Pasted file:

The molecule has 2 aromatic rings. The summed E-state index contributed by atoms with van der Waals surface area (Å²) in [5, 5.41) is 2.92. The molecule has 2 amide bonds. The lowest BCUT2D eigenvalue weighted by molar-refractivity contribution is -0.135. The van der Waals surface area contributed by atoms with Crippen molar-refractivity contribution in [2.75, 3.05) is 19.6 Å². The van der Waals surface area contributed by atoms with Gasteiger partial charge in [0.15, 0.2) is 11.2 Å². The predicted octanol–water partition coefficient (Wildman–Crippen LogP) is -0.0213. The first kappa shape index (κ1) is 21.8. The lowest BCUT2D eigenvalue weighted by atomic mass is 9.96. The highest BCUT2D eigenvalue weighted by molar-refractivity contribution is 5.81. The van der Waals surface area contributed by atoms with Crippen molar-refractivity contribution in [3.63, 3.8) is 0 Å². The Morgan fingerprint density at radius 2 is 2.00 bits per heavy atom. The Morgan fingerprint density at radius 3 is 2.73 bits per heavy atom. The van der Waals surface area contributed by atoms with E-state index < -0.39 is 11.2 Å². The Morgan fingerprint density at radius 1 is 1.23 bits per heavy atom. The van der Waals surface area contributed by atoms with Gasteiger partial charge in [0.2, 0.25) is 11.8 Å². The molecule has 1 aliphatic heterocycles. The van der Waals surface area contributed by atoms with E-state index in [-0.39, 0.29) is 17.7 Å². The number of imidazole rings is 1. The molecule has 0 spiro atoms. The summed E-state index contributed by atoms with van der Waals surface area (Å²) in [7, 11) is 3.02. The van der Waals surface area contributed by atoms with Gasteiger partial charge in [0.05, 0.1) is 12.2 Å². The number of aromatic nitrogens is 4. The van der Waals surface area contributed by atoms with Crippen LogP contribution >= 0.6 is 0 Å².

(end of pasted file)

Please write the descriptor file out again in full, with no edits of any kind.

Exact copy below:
The molecule has 2 aromatic rings. The summed E-state index contributed by atoms with van der Waals surface area (Å²) in [5, 5.41) is 2.92. The molecule has 2 amide bonds. The lowest BCUT2D eigenvalue weighted by molar-refractivity contribution is -0.135. The van der Waals surface area contributed by atoms with Crippen molar-refractivity contribution in [2.75, 3.05) is 19.6 Å². The van der Waals surface area contributed by atoms with Gasteiger partial charge in [0.15, 0.2) is 11.2 Å². The predicted octanol–water partition coefficient (Wildman–Crippen LogP) is -0.0213. The first kappa shape index (κ1) is 21.8. The lowest BCUT2D eigenvalue weighted by atomic mass is 9.96. The highest BCUT2D eigenvalue weighted by molar-refractivity contribution is 5.81. The van der Waals surface area contributed by atoms with Crippen molar-refractivity contribution in [3.63, 3.8) is 0 Å². The Morgan fingerprint density at radius 2 is 2.00 bits per heavy atom. The Morgan fingerprint density at radius 3 is 2.73 bits per heavy atom. The van der Waals surface area contributed by atoms with E-state index < -0.39 is 11.2 Å². The Morgan fingerprint density at radius 1 is 1.23 bits per heavy atom. The van der Waals surface area contributed by atoms with Gasteiger partial charge in [0.2, 0.25) is 11.8 Å². The molecule has 1 aliphatic heterocycles. The van der Waals surface area contributed by atoms with E-state index in [-0.39, 0.29) is 17.7 Å². The number of imidazole rings is 1. The molecule has 0 spiro atoms. The summed E-state index contributed by atoms with van der Waals surface area (Å²) in [7, 11) is 3.02. The van der Waals surface area contributed by atoms with Gasteiger partial charge in [0.05, 0.1) is 12.2 Å². The number of aromatic nitrogens is 4. The van der Waals surface area contributed by atoms with Crippen LogP contribution >= 0.6 is 0 Å².